I have to admit, I did not know anything about this book before I started reading it. I went in assuming it would be another typical story about a guy and a girl and how they fell in love.
And at first it seems that way.
What I love about the way this story is told is that Gemma, the protagonist, is not deluded about her anger, fear, hatred, and animosity she feels for Ty. She's writing this letter in acknowledgement of what she felt before and what she feels at the present. She recognizes people think she had Stockholm's Syndrome, but she doesn't know to or possibly want to call it that herself.
While I found myself utterly enthralled by Ty's ability to be a decent human being (which is actually him being NOT abusive rather than an exceptional human being; so not really all that decent), I was also always suspicious, vigilant and hating him underneath it all. In this sense, I couldn't relate to Gemma, really. While I was conflicted about Ty as well, I knew, ultimately, that I'd rather see him in jail or even getting the help he needs.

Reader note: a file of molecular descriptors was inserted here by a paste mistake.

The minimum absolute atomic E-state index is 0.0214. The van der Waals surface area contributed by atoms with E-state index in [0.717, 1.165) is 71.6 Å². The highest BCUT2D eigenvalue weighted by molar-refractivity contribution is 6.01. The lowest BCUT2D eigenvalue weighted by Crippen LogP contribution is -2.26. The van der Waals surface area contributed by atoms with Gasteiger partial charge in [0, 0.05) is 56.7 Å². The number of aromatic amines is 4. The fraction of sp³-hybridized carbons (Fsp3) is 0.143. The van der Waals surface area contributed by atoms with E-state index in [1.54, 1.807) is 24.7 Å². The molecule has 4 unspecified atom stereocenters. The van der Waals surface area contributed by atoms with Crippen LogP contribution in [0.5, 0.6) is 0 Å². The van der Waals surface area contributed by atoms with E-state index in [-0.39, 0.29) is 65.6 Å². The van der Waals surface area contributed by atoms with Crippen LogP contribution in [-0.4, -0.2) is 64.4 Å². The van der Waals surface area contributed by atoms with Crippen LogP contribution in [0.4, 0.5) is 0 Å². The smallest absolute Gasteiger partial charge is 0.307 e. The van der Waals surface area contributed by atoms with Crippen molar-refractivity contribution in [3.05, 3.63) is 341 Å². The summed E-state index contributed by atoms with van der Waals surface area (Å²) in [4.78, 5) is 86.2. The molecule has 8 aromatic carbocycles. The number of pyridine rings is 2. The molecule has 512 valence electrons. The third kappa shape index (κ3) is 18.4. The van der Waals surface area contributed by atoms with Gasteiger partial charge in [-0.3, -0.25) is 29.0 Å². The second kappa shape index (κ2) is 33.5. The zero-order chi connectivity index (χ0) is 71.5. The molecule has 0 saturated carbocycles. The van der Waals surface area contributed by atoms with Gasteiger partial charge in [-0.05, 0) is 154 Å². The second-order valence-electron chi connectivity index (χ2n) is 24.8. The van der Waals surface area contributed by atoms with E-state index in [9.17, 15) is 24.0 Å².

But, I have to admit, what bothers me still after reading this is that question (the one nagging in the back of my mind, waiting for a resolution or something to satisfy me in the least): will it be like this forever? Will that feeling go away? Will Gemma ever be persuaded away from that empathy and care for her captor? I mean, Stockholm Syndrome is temporary, right? But what happens after?
In some ways, I can understand how Gemma feels because she has lost control of her life and survival takes a front seat, rather than hatred for her captor.
It still fascinates me how Christopher has captured a fraction (because this is not as complex as it really would be in real life...possibly) of Stockholm Syndrome and the experience of being in captivity. It's like she's taken basic teenage emotions and basic survival instincts/reactions and amplified them, and described them in a letter to the catalyst.